When I was younger, I always wanted a time machine. You would think that as I approach a quarter century, I’d come to terms with the inauspicious fate of my childhood fantasy. I stepped off Emirates flight EK204 and anxiously waited as my Uber driver zigzagged his way through thickets of squeaky clean luxury sedans. The only other time I’ve seen so many luxury cars within a quarter mile radius was during the Cannes film festival in the French Riviera. This was just the airport. There is really no way to prepare for the first sight of Downtown Dubai, especially during nighttime. As I took it all in for the third time, the only reasonable explanation I came up with was that it took me a mere 25 years of life to realize that time machines do, in fact, exist.
Dubai is the model that every photographer dreams to shoot; it is young, vibrant, sophisticated and sexy. The city of Dubai has existed since the mid 1800’s and in 1968 there were just 13 cars on the roads. Fast forward 40 years, not only are there double decker highways, but also the worlds tallest building, largest mall, tallest hotel, second largest man-made marina, and the world’s largest aquarium. It’s hard to fathom that Dubai is technically still in its infancy.
I spent the entire thirty minute ride from the airport with my nose pressed against the car window and the fragrance of fresh new car leather tickled my nostrils. Dubai never gets old. We pulled into the entryway of Jumeirah Al Qasr. It is lined with massive statues of gold horses and perfectly choreographed fountains. The property is surely built for a king, or should I say “a Sheikh”. The title is given to a royal male (Sheikha for female) at birth. In the United Arab Emirates there are seven Emirates, and six royal houses. It came as no surprise to know that the royal family of Dubai has a favorite villa at the Jumeirah hotel where I am staying (sadly not mine, but close enough for me to see it out of my window).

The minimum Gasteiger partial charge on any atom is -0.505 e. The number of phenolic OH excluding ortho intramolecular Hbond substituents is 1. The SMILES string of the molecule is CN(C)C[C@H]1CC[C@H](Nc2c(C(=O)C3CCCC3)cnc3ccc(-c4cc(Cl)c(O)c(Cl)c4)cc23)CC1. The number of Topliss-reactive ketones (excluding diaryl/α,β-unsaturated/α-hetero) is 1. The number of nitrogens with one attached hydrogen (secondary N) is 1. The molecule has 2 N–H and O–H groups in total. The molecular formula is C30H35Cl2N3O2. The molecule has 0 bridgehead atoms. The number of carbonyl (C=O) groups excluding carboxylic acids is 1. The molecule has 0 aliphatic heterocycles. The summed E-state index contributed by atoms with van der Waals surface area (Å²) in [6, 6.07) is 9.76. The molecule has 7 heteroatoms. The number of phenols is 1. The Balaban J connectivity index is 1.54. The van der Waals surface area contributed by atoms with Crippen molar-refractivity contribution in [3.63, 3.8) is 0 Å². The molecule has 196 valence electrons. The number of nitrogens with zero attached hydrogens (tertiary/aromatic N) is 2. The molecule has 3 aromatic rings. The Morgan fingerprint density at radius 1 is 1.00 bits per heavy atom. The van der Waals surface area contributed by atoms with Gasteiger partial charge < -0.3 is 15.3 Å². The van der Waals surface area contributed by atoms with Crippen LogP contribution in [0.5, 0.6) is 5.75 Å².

The resort is an authentic recreation of ancient Arabia with ultra luxurious finishing touches, like the five ton Swarovski chandelier in the lobby. Two story houses stack the streets that look like a scene out of my favorite fairytale. On every corner there is a man made waterway where you can take an Abra (a traditional wooden boat) to one of the 50 restaurants, 5 tennis courts, pools, beach, spa, souk (local market), or waterpark that this Arabian Resort of Dubai has to offer. At three meals a day, it would take me over two weeks to experience all the dining options on this property, I thought to myself as a wiped the fresh raspberry jam from my lip at breakfast.
My room featured virtually every detail of design that I assume Arabian royalty lives in. Bold colorful decorative patterns, beautiful arches, and traditional arabesque architecture is accessorized with a private outdoor yard that overlooks the turquoise waterways and the Burj Al Arab. The Burj Al Arab, which is also part of the Jumeirah hotel family, is known as the most luxurious hotel in the world. The latter is achingly hard to accept as I look around my very own Arabian fantasy-turned-reality.
With a lot of ground to cover, I begin my morning early and head straight to breakfast. I spent a lot more time than expected pondering on what to eat – I contemplated eating traditional Ukrainian food from my motherland, or perhaps I should try some Japanese? Indian? The choices were endless. I settled for the basics: eggs, sausage, toast and a side of red beans (for some reason my selection of red beans is always greeted with astonishment by my Western friends). A crow lands on the opposite side of the breakfast table and attempts to nibble on my toast – before I could move a finger, a hotel staff member runs up with a Falcon. Falcons are hunting birds that play a crucial part in Emirati culture as Bedouins used them to hunt for centuries. A falcon bird was once sold for a mere $250,000 while the ordinary ones are just $5,000 – $25,000. Falcons see ten times better than humans so they can see and target a prey very quickly. Young falcons especially, like the one below, wear hoods to keep them calm and alert when necessary. Back to breakfast. It turns out that crows are scared of falcons as soon as they sense one in their vicinity. Jumeirah owns over 20 falcons and has a special designated team of trainers and “owners” for each one! One of the uses for a Falcon is that it keeps my breakfast toast whole as I finish my coffee. This is about as Dubai as Dubai can get!
After breakfast, I walk down to the Abra Station. The turquoise Venetian-like waterways are the veins that connect the Jumeirah hotels in this area. Abra’s are traditional wooden boats used in the United Arab Emirates as a method of transportation across the Dubai Creek. The abra was once the primary means of transportation between the two sides of the creek and you can still take one today with the locals for only 1 Dirham (approximately 30 American cents). It can sit up to 20 people. “This ones all yours!” the captain of abra 37 yells out through his ear to ear smile.